BlackBerry Torch Review

BlackBerry Torch Review

The latest review from Mobilesplease takes a closer look at the BlackBerry Torch 9800. Originally launched towards the back end of 2010, this was the first BlackBerry to feature a full touchscreen and separate keyboard. Despite its age, it remains a relevant phone due to its smart design and the all important price – you can now get this BlackBerry free on most contracts deals.


Confronted with its adversaries in chief, the Apple iPhone and the range of Android handsets, RIM went for a new approach when it launched the BlackBerry 9800 Torch: reaching to the youth, who are more oriented toward communicating via text, good music and social media.
If you’re familiar with BlackBerry phones, you’ll already be aware of their reliability and practicality among a wealth of other features. With the Torch 9800, you also have full and immediate access to your e-mail and social networking accounts. With the BlackBerry Torch, RIM were keen on meeting the basic needs of the more youthful mobile phone user, alongside its more familiar business clients.


So how does it measure up? Let’s take a closer look at it with our BlackBerry Torch 9800 review.



The 9800 Torch adopts the familiar BlackBerry shape, however this time its even more recognizable keyboard is tucked away in a sliding section. It’s still feels like a chunky, durable handset and due to this is heavier than your average smartphone, but not heavy enough for you to leave it at home on a night out.


BlackBerry 9800 Torch


The Torch model uses the OS 6, which has more personality than the OS 4 or OS 5 but has quickly been surpassed by 7 and no doubt 10, when it launches later this year.


The phonebook displays thumbnails next to entries in the list, which makes it more dynamic and alive for its users. There are multiple home screens, which makes it easier for users to swap between the various app categories. The App Market for BlackBerry phones is reasonable, though let’s be honest, it not yet comparable with the imaginative apps you’ll find in either the Android or Apple markets.


Having said that, the 9800 Torch does come with a useful Social Feeds app that keeps you connected to all the social media profiles you may be interested in and is a definite nod to targeting a more youthful user. If you don’t like the aggregated feeds, you can always use the separate Apps for Facebook, Twitter and so on.

The signal on this BlackBerry phone is generally good and you can catch a signal almost in most conditions, depending on your network and where you’re based in the UK, of course. To dial, you have the option to use either the slide-out keyboard or touchscreen keyboard. For me, the only thing missing is a full-screen caller ID, which some users might find indispensable nowadays.



The one thing that BlackBerries have always been strong with is their texting feature. Starting with the helpful complete QWERTY keyboard, it’s clear to see that BlackBerry phones were targeted at the business market and texting lovers. The dual keyboard and touchscreen gives users the option to complete quick replies or construct more detailed messages with comfort.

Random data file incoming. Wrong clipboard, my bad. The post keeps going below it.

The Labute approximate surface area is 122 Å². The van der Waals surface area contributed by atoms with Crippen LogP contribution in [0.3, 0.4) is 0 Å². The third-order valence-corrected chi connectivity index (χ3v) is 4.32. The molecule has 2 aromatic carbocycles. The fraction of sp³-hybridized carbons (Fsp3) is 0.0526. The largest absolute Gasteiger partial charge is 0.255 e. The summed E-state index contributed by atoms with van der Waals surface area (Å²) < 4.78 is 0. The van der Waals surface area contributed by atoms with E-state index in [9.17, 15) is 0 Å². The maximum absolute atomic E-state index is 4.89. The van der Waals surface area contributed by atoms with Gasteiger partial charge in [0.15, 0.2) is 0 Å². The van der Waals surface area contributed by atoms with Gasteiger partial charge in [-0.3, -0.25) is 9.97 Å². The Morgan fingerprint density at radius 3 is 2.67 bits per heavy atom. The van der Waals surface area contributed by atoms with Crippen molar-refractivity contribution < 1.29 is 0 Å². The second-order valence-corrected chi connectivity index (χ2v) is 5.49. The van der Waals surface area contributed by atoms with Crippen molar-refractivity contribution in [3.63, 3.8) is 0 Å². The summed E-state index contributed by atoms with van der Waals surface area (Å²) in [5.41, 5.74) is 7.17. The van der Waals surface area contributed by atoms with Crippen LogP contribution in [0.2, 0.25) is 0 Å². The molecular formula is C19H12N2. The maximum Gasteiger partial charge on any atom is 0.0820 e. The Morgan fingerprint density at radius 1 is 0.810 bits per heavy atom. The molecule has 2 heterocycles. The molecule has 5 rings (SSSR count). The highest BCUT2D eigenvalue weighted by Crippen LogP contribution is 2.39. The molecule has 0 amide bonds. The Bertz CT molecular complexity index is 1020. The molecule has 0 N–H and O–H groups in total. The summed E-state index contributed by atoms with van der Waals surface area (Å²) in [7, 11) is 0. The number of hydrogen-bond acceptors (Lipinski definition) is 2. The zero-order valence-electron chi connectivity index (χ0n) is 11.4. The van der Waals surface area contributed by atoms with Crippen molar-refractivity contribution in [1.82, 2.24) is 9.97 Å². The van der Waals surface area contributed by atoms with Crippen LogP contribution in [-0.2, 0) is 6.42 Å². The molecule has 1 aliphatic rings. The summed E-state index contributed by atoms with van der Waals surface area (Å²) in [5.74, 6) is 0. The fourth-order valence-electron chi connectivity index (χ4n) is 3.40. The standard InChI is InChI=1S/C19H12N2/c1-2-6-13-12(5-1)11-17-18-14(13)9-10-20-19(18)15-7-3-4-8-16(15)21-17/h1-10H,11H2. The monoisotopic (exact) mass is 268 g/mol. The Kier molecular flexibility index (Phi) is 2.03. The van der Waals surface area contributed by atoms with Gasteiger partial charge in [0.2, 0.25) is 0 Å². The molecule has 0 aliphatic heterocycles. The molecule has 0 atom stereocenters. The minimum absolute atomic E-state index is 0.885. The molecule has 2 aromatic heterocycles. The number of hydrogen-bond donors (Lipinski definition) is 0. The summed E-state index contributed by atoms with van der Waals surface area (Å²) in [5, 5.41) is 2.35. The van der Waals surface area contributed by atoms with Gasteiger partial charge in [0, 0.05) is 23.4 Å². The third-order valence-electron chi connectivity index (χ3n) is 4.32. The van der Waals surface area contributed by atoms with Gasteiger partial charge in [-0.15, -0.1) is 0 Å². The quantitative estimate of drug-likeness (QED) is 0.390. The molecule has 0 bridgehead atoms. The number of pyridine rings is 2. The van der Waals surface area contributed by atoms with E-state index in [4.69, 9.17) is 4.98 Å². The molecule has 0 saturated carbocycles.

A big feature nowadays is BlackBerry Messenger, or BBM, which lets users communicate to each other via text for free, and also send items. You can use the keyboard on the screen, or the slide-out keyboard, for more complex writing. They take a while to get used to though, because of the small keys. Or maybe it’s my fat fingers?


RIM has made a lot of progress when it comes to browsing the internet on the BlackBerry Torch by making the experience vastly better than before. Pages load quickly and easily, and users can benefit from two useful features: Tabs and Bookmarks. The connection over 3G is very fast and in some cases can definitely be compared a strong competitor to Wifi. Similar to Apple, this phone doesn’t support Flash either.


The 5 megapixel camera does a good job, especially with the flash and autofocus incorporated. It has a lot of settings if you want to experiment outside of the auto mode. It’s quite fast in starting up and in focusing, which is an important aspect when out and about.

Recording videos is definitely one of the weak points of the BlackBerry Torch model. The recording limit is 640×480 and the quality of image and sound is disappointing. Whereas the camera can compete with many handheld separates, the video will come up short time and again.

The BlackBerry 9800 Torch is now offered as a free handset with many deals on For example 3 is offering as much as 300 minutes, unlimited texts and 500MB of data, all for as little as £12.54 a month. You can compare these prices and all the best mobile phone deals at



In conclusion, the 9800 Torch is a good handset, with all the quality we’ve come to expect from a BlackBerry phone with all the basic features included, at a reasonable price. At 5MP the camera is at an acceptable standard for handsets however the video recording facility is below that and does let the handset down somewhat. Having said that, you do get what you pay for, and as this is largely a free BlackBerry handset, you’re actually getting quite a lot with your money.



Mobilesplease rating: 4 out of 5


Weather Underground scores 4 stars




Comments are closed.